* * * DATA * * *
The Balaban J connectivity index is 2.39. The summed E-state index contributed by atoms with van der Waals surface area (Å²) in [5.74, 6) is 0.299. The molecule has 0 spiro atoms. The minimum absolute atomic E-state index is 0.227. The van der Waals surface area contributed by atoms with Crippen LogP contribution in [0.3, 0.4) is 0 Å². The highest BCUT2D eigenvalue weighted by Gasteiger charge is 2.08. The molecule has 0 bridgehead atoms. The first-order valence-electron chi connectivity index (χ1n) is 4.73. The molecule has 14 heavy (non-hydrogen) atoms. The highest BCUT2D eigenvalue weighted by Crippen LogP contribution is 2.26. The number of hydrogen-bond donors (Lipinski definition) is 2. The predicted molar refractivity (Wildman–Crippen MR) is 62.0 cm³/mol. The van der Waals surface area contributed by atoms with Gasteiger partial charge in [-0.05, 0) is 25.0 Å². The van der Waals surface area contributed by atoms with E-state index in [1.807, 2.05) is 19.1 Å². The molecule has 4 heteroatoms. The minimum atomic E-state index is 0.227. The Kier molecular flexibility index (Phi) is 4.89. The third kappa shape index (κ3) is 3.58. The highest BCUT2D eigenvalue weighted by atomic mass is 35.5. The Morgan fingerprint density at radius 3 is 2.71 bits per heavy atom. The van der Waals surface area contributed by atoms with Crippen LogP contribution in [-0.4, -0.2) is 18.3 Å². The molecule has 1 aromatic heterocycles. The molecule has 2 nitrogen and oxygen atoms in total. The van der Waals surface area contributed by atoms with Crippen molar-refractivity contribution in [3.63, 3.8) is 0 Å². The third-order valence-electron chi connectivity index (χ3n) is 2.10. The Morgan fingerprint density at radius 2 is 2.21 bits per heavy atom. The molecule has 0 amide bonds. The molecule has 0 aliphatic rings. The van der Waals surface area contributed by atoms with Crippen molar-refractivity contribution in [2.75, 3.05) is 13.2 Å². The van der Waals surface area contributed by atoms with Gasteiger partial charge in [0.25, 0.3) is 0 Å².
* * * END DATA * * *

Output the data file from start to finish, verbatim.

The Balaban J connectivity index is 2.39. The summed E-state index contributed by atoms with van der Waals surface area (Å²) in [5.74, 6) is 0.299. The molecule has 0 spiro atoms. The minimum absolute atomic E-state index is 0.227. The van der Waals surface area contributed by atoms with Crippen LogP contribution in [0.3, 0.4) is 0 Å². The highest BCUT2D eigenvalue weighted by Gasteiger charge is 2.08. The molecule has 0 bridgehead atoms. The first-order valence-electron chi connectivity index (χ1n) is 4.73. The molecule has 14 heavy (non-hydrogen) atoms. The highest BCUT2D eigenvalue weighted by Crippen LogP contribution is 2.26. The number of hydrogen-bond donors (Lipinski definition) is 2. The predicted molar refractivity (Wildman–Crippen MR) is 62.0 cm³/mol. The van der Waals surface area contributed by atoms with Gasteiger partial charge in [-0.05, 0) is 25.0 Å². The van der Waals surface area contributed by atoms with E-state index in [1.807, 2.05) is 19.1 Å². The molecule has 4 heteroatoms. The minimum atomic E-state index is 0.227. The Kier molecular flexibility index (Phi) is 4.89. The third kappa shape index (κ3) is 3.58. The highest BCUT2D eigenvalue weighted by atomic mass is 35.5. The Morgan fingerprint density at radius 3 is 2.71 bits per heavy atom. The van der Waals surface area contributed by atoms with Crippen LogP contribution in [-0.4, -0.2) is 18.3 Å². The molecule has 1 aromatic heterocycles. The molecule has 2 nitrogen and oxygen atoms in total. The van der Waals surface area contributed by atoms with Crippen molar-refractivity contribution in [3.63, 3.8) is 0 Å². The third-order valence-electron chi connectivity index (χ3n) is 2.10. The Morgan fingerprint density at radius 2 is 2.21 bits per heavy atom. The molecule has 0 amide bonds. The molecule has 0 aliphatic rings. The van der Waals surface area contributed by atoms with Crippen molar-refractivity contribution in [2.75, 3.05) is 13.2 Å². The van der Waals surface area contributed by atoms with Gasteiger partial charge in [0.25, 0.3) is 0 Å².